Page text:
The concepts and principles of the Theory of Internal Readiness are also grounded on the motivational theories because the coach manipulates the client’s internal motives to foster the learning and development. The principles of the change theories are also adapted to this theory in order to explain the readiness of the client to change and grow. However, the theory can be discussed as differing from the mentioned ones because it unites the features of the various theories that are appropriate for executive coaching, and this complex approach allows creating the theory that can be relevant to explain the main procedures, features, and principles of the executive coaching (Grant, 2014; Swart & Harcup, 2013).

There is no one accepted theory of executive coaching, and this complex theory is formulated to include all the best features of the existing theories and approaches to guide the practice of coaches. The Theory of Internal Readiness can explain the approaches and concepts that can be viewed as working in relation to the new generation of employees who are more focused on achieving the professional goals and developing their careers. Currently, more coaches use the individualized practices to work with independent clients, and the Theory of Internal Readiness can explain why the individual work with employees can be effective to develop their leadership potential based on their internal readiness, motivation, and intentions.

Legal and Ethical Issues

In order to be discussed as effective to be applied to practice, the Theory of Internal Readiness should also address the ethical and legal issues associated with the practice of executive coaching. From this point, the main legal and ethical issues in executive coaching are boundaries in the practice and specifics of the coach’s styles of working with the clients; the focus on confidentiality; informed consent; competency (Hannafey & Vitulano, 2013).

Coaches should focus on setting boundaries while collaborating with their clients in spite of the fact that the theory supports building relationships based on trust and respect. The theory assumes the development of only professional relationships between coaches and clients. The focus on confidentiality means that all the information known by the coach during the coaching process is confidential and cannot be disclosed. The theory based on the idea of internal readiness assumes the sharing of deep feelings, motives, and personal experiences with the coach, and this information should remain confidential (Grant, 2014; Haan et al., 2013).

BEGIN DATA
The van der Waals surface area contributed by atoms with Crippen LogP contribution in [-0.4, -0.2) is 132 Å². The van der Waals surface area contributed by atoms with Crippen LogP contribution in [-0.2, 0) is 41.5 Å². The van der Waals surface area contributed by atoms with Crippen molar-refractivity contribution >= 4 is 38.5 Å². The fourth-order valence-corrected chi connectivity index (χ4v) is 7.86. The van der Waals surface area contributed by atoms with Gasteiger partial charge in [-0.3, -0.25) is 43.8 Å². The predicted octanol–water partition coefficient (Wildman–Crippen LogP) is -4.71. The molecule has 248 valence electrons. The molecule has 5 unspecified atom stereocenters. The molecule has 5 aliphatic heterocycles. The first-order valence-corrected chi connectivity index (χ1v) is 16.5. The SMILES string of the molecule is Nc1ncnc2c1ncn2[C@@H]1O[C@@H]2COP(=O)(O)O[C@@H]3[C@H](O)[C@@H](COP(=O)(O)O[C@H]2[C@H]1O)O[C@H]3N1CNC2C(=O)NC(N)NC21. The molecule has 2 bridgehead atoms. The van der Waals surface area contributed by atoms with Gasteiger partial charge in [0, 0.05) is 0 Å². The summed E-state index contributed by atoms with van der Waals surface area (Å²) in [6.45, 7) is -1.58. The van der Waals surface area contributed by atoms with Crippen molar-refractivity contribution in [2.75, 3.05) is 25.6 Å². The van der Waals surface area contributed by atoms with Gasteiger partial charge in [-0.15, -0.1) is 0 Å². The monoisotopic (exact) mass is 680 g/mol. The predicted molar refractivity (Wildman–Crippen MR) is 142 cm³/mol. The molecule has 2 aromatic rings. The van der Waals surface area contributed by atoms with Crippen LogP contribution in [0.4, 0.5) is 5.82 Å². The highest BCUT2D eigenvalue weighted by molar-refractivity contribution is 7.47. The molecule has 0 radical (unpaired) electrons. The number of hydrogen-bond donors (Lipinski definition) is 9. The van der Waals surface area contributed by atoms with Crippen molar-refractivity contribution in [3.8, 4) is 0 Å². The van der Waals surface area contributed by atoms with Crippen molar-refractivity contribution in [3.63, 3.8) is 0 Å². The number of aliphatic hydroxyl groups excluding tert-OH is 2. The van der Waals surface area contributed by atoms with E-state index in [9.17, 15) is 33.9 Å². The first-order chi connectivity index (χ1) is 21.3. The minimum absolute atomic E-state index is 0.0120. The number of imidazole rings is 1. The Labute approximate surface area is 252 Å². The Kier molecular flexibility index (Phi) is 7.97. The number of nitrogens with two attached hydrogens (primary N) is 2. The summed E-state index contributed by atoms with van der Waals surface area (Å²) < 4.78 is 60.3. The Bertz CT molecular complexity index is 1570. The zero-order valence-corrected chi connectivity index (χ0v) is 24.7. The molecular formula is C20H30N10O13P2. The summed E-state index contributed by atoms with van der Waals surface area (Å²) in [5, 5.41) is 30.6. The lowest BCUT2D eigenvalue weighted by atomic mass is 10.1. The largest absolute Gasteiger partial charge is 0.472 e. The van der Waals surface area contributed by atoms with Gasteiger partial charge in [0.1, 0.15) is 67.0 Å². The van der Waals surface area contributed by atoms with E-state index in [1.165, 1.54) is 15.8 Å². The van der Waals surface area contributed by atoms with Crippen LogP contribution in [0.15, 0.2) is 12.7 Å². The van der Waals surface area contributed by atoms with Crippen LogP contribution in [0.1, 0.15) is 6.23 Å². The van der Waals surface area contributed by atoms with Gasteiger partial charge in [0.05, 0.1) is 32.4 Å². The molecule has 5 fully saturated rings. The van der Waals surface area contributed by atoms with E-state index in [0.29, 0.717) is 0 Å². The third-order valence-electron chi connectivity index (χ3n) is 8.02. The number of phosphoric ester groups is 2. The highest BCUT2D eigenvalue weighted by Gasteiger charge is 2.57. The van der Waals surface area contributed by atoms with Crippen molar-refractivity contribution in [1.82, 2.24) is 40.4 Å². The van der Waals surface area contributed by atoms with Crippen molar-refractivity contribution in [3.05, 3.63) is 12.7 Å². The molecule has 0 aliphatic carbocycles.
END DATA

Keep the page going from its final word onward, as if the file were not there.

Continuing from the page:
In addition, the informed consent is important to be signed before starting the coaching procedures because a client should understand the boundaries of his or her involvement in the coaching process (Jones et al., 2014; Stober & Grant, 2006). The issue of competency is also addressed according to the theory because only high-class professionals with the experience and knowledge in counseling can work as effective executive coaches whose task is to help employees develop their professional potential.

Gaps in the Research on Executive Coaching

The field of executive coaching is discussed as developing, and there is no one agreed on theory that can explain the main aspects of the executive coaching. The research in the field cannot provide the discussion of one theory that is adopted by the majority of researchers and practitioners in the area of executive coaching, and the further work toward the formulation of the effective theory is required (Maltbia et al., 2014).